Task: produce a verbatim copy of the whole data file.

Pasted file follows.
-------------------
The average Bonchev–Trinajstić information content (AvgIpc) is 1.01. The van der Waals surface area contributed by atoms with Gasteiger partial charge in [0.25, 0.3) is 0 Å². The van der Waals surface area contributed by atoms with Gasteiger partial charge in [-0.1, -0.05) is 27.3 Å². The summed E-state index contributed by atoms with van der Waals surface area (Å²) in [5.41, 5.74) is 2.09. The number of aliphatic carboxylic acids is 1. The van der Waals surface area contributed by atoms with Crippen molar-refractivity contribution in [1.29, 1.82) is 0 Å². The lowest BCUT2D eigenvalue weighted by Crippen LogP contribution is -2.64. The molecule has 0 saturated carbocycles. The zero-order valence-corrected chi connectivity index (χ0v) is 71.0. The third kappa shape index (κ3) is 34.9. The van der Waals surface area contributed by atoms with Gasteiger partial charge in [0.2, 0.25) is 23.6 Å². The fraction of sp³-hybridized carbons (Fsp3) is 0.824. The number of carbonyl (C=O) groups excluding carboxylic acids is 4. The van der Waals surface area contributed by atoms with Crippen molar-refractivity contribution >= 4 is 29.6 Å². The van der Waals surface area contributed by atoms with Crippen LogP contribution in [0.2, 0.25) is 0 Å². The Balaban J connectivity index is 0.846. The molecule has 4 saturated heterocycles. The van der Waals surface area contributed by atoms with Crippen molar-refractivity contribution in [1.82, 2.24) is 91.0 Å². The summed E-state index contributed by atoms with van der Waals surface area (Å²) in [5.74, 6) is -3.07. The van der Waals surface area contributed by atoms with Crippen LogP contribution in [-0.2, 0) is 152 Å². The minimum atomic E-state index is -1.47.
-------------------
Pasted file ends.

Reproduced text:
The average Bonchev–Trinajstić information content (AvgIpc) is 1.01. The van der Waals surface area contributed by atoms with Gasteiger partial charge in [0.25, 0.3) is 0 Å². The van der Waals surface area contributed by atoms with Gasteiger partial charge in [-0.1, -0.05) is 27.3 Å². The summed E-state index contributed by atoms with van der Waals surface area (Å²) in [5.41, 5.74) is 2.09. The number of aliphatic carboxylic acids is 1. The van der Waals surface area contributed by atoms with Crippen molar-refractivity contribution in [1.29, 1.82) is 0 Å². The lowest BCUT2D eigenvalue weighted by Crippen LogP contribution is -2.64. The molecule has 0 saturated carbocycles. The zero-order valence-corrected chi connectivity index (χ0v) is 71.0. The third kappa shape index (κ3) is 34.9. The van der Waals surface area contributed by atoms with Gasteiger partial charge in [0.2, 0.25) is 23.6 Å². The fraction of sp³-hybridized carbons (Fsp3) is 0.824. The number of carbonyl (C=O) groups excluding carboxylic acids is 4. The van der Waals surface area contributed by atoms with Crippen molar-refractivity contribution >= 4 is 29.6 Å². The van der Waals surface area contributed by atoms with Crippen LogP contribution in [0.2, 0.25) is 0 Å². The Balaban J connectivity index is 0.846. The molecule has 4 saturated heterocycles. The van der Waals surface area contributed by atoms with Crippen molar-refractivity contribution in [1.82, 2.24) is 91.0 Å². The summed E-state index contributed by atoms with van der Waals surface area (Å²) in [5.74, 6) is -3.07. The van der Waals surface area contributed by atoms with Crippen LogP contribution in [-0.2, 0) is 152 Å². The minimum atomic E-state index is -1.47.